Tuesday, September 10, 2013
Good jobs, good education, health care, affordable housing, women’s rights, an end to police brutality, LGBTQ rights, voters rights, civil rights for all, access to healthy food, our environment. These are the things people of conscious care about and want in our communities. Yet our state lawmakers continue to attempt, year after year, to pass policy that strips these things from our communities. We need a movement in Georgia.
In 2012 North Carolina faced what some call the harshest legislative session ever. Among some of the worst bills facing the state was a bill that restricted voter rights, serious cuts to unemployment benefits, cuts to medicare, tax breaks to the rich, a repeal to the Racial Justice Act, restrictions on abortion rights, education budget cuts, and restrictions on the right to protest.
The Moral Monday movement was a response to a historically oppressive legislative slate. Every Monday thousands of North Carolinian's gathered at the State Capitol in protest of a specific oppressive piece of legislation, they would then enter the building and many would perform acts of nonviolent civil disobedience. In all over the course of eight weeks over 1000 people were arrested and the protests grew from 1200 to over 10000 people. Many believed the movement would go away after the session was over, instead it continued to grow.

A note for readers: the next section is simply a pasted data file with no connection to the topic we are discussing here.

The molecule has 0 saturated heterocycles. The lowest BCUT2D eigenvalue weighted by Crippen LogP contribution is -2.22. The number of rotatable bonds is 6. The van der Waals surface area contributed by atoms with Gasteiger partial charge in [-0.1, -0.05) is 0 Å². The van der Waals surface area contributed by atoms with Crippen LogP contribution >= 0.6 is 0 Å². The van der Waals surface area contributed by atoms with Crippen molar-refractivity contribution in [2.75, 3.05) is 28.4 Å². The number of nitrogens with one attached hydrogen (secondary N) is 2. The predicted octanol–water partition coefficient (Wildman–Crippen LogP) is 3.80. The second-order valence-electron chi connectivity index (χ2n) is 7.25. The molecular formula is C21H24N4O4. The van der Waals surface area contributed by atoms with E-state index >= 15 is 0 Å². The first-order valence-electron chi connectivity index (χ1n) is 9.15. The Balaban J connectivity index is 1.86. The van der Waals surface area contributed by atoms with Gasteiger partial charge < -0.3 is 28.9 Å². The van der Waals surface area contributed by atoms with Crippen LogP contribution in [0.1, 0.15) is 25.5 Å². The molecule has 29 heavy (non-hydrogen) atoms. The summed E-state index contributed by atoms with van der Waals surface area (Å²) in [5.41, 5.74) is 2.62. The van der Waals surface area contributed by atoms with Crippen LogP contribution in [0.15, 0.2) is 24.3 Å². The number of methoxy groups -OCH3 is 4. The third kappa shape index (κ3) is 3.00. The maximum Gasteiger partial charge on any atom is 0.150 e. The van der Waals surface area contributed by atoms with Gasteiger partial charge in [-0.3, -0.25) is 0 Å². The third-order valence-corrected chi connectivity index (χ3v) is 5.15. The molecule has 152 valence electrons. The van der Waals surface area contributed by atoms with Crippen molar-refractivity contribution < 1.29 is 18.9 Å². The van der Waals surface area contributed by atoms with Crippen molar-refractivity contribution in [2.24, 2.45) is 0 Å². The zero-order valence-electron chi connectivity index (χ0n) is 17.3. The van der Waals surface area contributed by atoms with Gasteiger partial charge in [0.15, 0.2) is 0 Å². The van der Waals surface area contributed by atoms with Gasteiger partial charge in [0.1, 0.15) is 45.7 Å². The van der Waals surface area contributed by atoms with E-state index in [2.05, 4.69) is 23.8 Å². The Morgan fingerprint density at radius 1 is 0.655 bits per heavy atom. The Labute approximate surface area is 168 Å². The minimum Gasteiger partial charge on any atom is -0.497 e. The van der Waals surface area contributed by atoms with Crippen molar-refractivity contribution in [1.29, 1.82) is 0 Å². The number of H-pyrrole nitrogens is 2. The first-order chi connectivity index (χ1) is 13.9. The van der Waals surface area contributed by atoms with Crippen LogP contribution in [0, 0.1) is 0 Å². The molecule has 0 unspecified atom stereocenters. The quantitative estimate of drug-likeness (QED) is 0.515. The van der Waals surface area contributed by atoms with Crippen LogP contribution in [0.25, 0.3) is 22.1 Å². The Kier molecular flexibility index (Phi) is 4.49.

Moral Monday protests have now happened in almost every district in North Carolina, and seem to continue to be growing.
We know that we are facing a very similar legislative session here in Georgia.We can no longer afford to work within our small dedicated groups here in Georgia; we can’t afford to exclusively work under the banner of our organizations alone. North Carolina has shown us where to start and how to build a broader movement in Georgia.
Last night over 50 people showed up to a Moral Monday Georgia planning meeting! There's certainly a long hard road ahead if we are to build the bold movement we are seeing in North Carolina, but last night exciting first steps were made, and American Friends Service Committee's Atlanta Economic Justice Program is excited to walk hand in hand with the dozens of other organizations and individuals in the process.
Click here to get details on the next planning meeting.